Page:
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Author Topic: What is Arduino development environment doing???  (Read 500 times)
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I'm using PHP to talk to the Arduino but I've noticed something that I'm hoping someone can clue me in on...  If I send code to the Arduino right after the computer boots, then go to my web page, the php code works fine (serial data goes back and forth correctly)  If I just go to the web page without first sending code, then it doesn't work.  The php code sets the baud to 9600 and I've verified this works via stty -F  So, I took a look to see what the settings were before and after code was sent to the arduino and it was changing more than just the speed.  So I wrote a bash script to match the settings and ran that after a fresh reboot and the settings match but the php code still won't work unless I first send the code to the board.  Any thoughts?  Thanks!
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Not the dreaded auto-reset screwing things up ?.  I needed to do some jiggery pokery to stop the board resetting every time you fired up a serial connection.....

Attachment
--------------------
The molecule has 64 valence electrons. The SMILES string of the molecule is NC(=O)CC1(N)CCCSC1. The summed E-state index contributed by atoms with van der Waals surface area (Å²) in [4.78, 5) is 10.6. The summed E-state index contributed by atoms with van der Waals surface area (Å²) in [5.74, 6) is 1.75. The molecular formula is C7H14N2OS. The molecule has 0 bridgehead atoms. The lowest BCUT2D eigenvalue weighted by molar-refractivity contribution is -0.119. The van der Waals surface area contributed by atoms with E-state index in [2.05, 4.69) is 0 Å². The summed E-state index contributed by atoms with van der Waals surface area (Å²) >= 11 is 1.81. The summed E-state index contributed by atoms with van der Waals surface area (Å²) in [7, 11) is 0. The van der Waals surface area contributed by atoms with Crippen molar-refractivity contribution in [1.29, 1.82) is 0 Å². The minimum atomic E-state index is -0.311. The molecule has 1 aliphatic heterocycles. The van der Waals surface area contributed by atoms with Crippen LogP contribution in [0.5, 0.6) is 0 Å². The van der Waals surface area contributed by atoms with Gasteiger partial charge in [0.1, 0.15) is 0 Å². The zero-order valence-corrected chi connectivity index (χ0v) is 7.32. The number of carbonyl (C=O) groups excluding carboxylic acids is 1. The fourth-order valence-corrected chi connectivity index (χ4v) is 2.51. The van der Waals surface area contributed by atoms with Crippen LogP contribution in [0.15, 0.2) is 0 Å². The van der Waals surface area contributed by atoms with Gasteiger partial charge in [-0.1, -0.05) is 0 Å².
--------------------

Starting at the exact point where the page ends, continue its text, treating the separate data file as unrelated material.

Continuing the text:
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Well that is part of it.  If I use the resistor trick, it doesn't reset but the communication still won't work.  If I send the code first, then there is no reset and everything works fine even without the resistor.  Everything seems to point to the Arduino environment setting up something when it sends code that I'm not doing.
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The board reset via the FTDI USB inrerface has good/bad points. Good for program development, bad for infield implementation. You may need to use need to another serial adapter and inverter and communicate with the arduino using the tx/rx pins on the board.  
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Consider the daffodil. And while you're doing that, I'll be over here, looking through your stuff.   smiley-cool

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I guess what I'm trying to figure out is why everything works if I send code first from the Arduino environment and if there is way I can do this via my code.  If I need to I can run the separate pins but it seems like it wouldn't be necessary.
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